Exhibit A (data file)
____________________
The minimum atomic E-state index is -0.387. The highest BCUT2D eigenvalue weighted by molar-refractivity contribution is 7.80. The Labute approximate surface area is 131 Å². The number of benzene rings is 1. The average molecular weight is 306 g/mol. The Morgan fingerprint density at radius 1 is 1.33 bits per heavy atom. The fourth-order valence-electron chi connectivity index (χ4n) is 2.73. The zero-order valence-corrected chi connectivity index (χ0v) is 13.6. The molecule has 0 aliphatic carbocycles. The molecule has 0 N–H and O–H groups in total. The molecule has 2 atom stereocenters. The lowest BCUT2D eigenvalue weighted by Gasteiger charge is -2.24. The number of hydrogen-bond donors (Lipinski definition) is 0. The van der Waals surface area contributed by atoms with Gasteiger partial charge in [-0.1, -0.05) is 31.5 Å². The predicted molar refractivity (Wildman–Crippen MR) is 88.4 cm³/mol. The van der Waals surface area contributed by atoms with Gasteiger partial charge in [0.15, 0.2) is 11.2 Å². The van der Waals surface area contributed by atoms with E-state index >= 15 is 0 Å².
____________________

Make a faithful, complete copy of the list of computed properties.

The minimum atomic E-state index is -0.387. The highest BCUT2D eigenvalue weighted by molar-refractivity contribution is 7.80. The Labute approximate surface area is 131 Å². The number of benzene rings is 1. The average molecular weight is 306 g/mol. The Morgan fingerprint density at radius 1 is 1.33 bits per heavy atom. The fourth-order valence-electron chi connectivity index (χ4n) is 2.73. The zero-order valence-corrected chi connectivity index (χ0v) is 13.6. The molecule has 0 aliphatic carbocycles. The molecule has 0 N–H and O–H groups in total. The molecule has 2 atom stereocenters. The lowest BCUT2D eigenvalue weighted by Gasteiger charge is -2.24. The number of hydrogen-bond donors (Lipinski definition) is 0. The van der Waals surface area contributed by atoms with Gasteiger partial charge in [-0.1, -0.05) is 31.5 Å². The predicted molar refractivity (Wildman–Crippen MR) is 88.4 cm³/mol. The van der Waals surface area contributed by atoms with Gasteiger partial charge in [0.15, 0.2) is 11.2 Å². The van der Waals surface area contributed by atoms with E-state index >= 15 is 0 Å².